RONNIE BARBOUR: Well Sally just texted us, why is it other countries they’re not doing it we are but they are actually doing it. (sic) I mean America.
PETER STYLES: Have done it.
RONNIE BARBOUR: In America there’s a big debate in America isn’t there? And some of the kind of consequences of fracking.
PETER STYLES: Many of them have been kind of exaggerated. The inflammable water in Pennsylvania.
PETER STYLES: That’s .. you could do that in the 1930s, long before fracking existed. Because the water wells there pass through (UNCLEAR) which contain methane. So I’m afraid despite it being very good television, it’s actually not very good geology to suspect that that was fracking. So fracking has to be done quickly, and that’s what we did with our Government report. We laid down guidelines as to how this could be done, that you must be certain distances¬†away from water supplies, and that we have to monitor seismically very very carefully when it was done.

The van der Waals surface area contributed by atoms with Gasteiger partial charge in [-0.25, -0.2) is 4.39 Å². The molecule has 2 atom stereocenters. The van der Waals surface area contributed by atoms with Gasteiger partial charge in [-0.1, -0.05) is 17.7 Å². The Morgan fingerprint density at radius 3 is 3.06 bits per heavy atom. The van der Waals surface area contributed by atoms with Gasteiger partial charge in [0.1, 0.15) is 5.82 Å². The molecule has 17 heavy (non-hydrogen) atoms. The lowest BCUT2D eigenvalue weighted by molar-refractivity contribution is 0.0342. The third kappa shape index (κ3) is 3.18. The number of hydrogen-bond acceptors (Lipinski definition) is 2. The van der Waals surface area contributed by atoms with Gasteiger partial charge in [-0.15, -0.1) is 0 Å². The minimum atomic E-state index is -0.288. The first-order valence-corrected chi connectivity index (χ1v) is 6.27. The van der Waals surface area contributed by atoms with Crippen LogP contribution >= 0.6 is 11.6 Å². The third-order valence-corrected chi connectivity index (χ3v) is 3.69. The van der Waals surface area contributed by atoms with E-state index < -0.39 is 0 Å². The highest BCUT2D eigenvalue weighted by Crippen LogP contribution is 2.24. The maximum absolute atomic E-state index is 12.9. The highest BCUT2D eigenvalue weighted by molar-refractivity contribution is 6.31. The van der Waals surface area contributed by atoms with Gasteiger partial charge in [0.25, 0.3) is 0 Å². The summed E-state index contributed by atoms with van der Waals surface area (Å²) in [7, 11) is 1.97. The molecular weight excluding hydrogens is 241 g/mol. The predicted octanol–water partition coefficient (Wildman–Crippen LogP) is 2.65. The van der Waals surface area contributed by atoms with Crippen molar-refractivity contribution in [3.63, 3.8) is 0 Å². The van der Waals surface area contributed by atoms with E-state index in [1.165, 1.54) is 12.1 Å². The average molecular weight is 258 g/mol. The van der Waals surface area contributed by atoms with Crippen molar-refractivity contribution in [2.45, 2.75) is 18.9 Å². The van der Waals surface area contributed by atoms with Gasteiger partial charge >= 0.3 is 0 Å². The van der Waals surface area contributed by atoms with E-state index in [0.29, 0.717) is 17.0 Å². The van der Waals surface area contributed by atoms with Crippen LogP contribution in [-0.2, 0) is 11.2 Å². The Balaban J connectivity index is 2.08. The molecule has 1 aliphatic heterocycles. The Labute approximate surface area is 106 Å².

RONNIE BARBOUR: David Cameron last week called for the country to get behind fracking for the good of the nation. Should the people of Cambridgeshire get behind fracking?
PETER STYLES: I don’t suspect they will have to in the very very near future to be honest with you. I think geologically even from what we know, I suspect the prospects are not very good. The rocks which they’re extracting fuel from are very widespread in the UK. To be honest they’re found more or less everywhere on a line kind of South of Manchester. But that doesn’t mean that they’re either thick enough or have been cooked to the right temperature. That’s the other thing people don’t realise. It’s not just a question of what rocks they are, but they have to be heated to the right temperature, so that they make gas or oil. But if it’s too cold that doesn’t happen. And if it’s too hot, that becomes destroyed. So the conditions to actually get that gas in a particular place are actually quite complicated.
RONNIE BARBOUR: Peter, we’ll leave it there.